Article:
 In 2019, dozens of Prime associates joined the annual 9/11 Memorial Stair Climb. The event was held at Paster Stadium on the campus of Missouri State University.

you why you’re there.” The first year Sprague participated, it was just him and one Prime driver. The second year, 48 people from Prime joined, and they raised $13,700. All proceeds go to the National Fallen Firefighters Foundation to help families of fallen firefighters. Each year, when Sprague and the other participants reach the 110th story, they ring a bell in honor of the firefighter whose name is around their neck. PRIME WAYS


week in the life


and Sea Intermodal driver Mark Snider keeps his week interesting by spending time in his truck and sailboat.


Mark Snider and his wife, Tina, live on their sailboat named Serenity. They stay docked at Lake Guntersville in Alabama. Tina joins Mark on the road now and then, and the two have had the chance to see a good chunk of country together.

s an intermodal driver for Prime, ark Snider follows the same routine each day. Delivery orders comes in. He picks up the cargo, drops it off, and the routine continues. To mix things up, Snider divides his time between life on the road and life on the water. In his truck, he logs nearly ,000 miles a week. When he’s at home, he lives on a sailboat dock ed at L ak e G untersv ille in Alabama.

home with his family a lot. That was harder for S nider when his k ids were young, but they’ve since flown the nest. Now, his wife, Tina, rides with him most days. “We’re able to spend a lot of time together out here on the road, ” he says.



Living at a marina is definitely not the same as your normal neighborhood. When you’re on the water, weekends are the busy times, and the marina gets crowded. To avoid the hustle of week end boaters, S nider lik es to spend those days driving, which means his week end is actually during the week . A normal work week for Snider starts on W ednesday when he k ick s off his daily loop in M urfreesboro, T ennessee. H e pick s up loads from customers there, then heads to a railyard in emphis, Tennessee, or arion, A rk ansas. O nce he’s done with a drop, he heads back to M urfreesboro with another load. “ It’s rinse and repeat, ” he says.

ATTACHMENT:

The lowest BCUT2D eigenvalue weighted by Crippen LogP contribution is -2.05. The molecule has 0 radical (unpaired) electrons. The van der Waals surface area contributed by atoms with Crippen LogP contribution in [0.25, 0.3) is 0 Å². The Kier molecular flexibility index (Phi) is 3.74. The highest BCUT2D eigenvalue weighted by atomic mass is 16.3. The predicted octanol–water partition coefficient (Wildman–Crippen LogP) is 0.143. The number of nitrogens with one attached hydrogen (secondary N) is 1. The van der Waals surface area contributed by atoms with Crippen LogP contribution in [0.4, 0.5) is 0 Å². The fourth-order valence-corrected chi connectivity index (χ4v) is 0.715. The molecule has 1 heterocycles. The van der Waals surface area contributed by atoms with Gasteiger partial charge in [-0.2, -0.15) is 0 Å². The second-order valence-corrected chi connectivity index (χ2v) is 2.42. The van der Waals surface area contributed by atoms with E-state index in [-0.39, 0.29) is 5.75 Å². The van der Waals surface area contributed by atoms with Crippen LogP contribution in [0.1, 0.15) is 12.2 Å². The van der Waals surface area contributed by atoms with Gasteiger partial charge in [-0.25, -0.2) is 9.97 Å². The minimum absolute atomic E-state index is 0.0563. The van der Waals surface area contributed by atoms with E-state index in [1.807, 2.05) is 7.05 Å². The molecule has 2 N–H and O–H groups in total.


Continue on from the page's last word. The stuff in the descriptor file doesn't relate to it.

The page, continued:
THURSDAY T hursday brings another long loop around T ennessee and A rk ansas for S nider. B efore becoming a truck driver, he spent 15 years on the corporate career route. Coming from previous management positions, Snider says one thing he really lik es about driv ing is the freedom from being responsible for other people. Getting himself in the driver’s seat each day is his only concern.

FRIDAY Like many drivers, Snider says a con to being a truck driv er is not getting to be at



S nider and his wife enj oy eating out, and they get plenty of opportunities on the road. Snider says one of the advantages of running the same route each day is knowing which places to freq uent and which to sk ip.

SUNDAY F or S nider, S undays are the end of his week . T o celebrate, he starts the day with a cup of coffee and a cigar. H e says he k nows it’s a bad habit, but a cigar is his perfect pairing for that cup of joe. Snider, his son and some friends ev en hav e a podcast about cigars called C i g a r T i p s t e r s .

MONDAY Snider’s weekend is here, and it’s time to head home to Alabama and to S e r e ni t y — his Catalina 0 sailboat. With the traditional week end out of the way, S nider and his wife have the marina practically to themselves.

TUESDAY Another way Snider passes time on his week ends is playing golf. H e only heads to the green occasionally, because he doesn’t always have the time needed to put in a lot of effort. “I’m extremely competitive, so if I’m going to do something, I’m going to do it well, ” he says.